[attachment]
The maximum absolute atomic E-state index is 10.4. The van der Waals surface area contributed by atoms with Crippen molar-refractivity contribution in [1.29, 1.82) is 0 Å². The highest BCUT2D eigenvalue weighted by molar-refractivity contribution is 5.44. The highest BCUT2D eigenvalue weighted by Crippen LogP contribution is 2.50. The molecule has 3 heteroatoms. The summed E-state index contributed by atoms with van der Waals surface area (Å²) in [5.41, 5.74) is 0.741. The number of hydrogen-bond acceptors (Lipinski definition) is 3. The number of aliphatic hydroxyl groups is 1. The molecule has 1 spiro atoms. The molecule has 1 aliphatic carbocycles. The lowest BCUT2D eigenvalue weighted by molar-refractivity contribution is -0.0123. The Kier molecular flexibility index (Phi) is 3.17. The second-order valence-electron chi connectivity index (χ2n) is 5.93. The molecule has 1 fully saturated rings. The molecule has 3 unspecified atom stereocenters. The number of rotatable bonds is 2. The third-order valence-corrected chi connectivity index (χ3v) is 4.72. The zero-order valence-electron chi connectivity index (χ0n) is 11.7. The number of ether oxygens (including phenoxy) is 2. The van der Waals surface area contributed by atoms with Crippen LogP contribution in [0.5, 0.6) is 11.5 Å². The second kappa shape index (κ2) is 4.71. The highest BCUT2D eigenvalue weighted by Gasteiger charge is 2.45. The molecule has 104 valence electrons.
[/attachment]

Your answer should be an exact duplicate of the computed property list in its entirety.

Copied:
The maximum absolute atomic E-state index is 10.4. The van der Waals surface area contributed by atoms with Crippen molar-refractivity contribution in [1.29, 1.82) is 0 Å². The highest BCUT2D eigenvalue weighted by molar-refractivity contribution is 5.44. The highest BCUT2D eigenvalue weighted by Crippen LogP contribution is 2.50. The molecule has 3 heteroatoms. The summed E-state index contributed by atoms with van der Waals surface area (Å²) in [5.41, 5.74) is 0.741. The number of hydrogen-bond acceptors (Lipinski definition) is 3. The number of aliphatic hydroxyl groups is 1. The molecule has 1 spiro atoms. The molecule has 1 aliphatic carbocycles. The lowest BCUT2D eigenvalue weighted by molar-refractivity contribution is -0.0123. The Kier molecular flexibility index (Phi) is 3.17. The second-order valence-electron chi connectivity index (χ2n) is 5.93. The molecule has 1 fully saturated rings. The molecule has 3 unspecified atom stereocenters. The number of rotatable bonds is 2. The third-order valence-corrected chi connectivity index (χ3v) is 4.72. The zero-order valence-electron chi connectivity index (χ0n) is 11.7. The number of ether oxygens (including phenoxy) is 2. The van der Waals surface area contributed by atoms with Crippen LogP contribution in [0.5, 0.6) is 11.5 Å². The second kappa shape index (κ2) is 4.71. The highest BCUT2D eigenvalue weighted by Gasteiger charge is 2.45. The molecule has 104 valence electrons.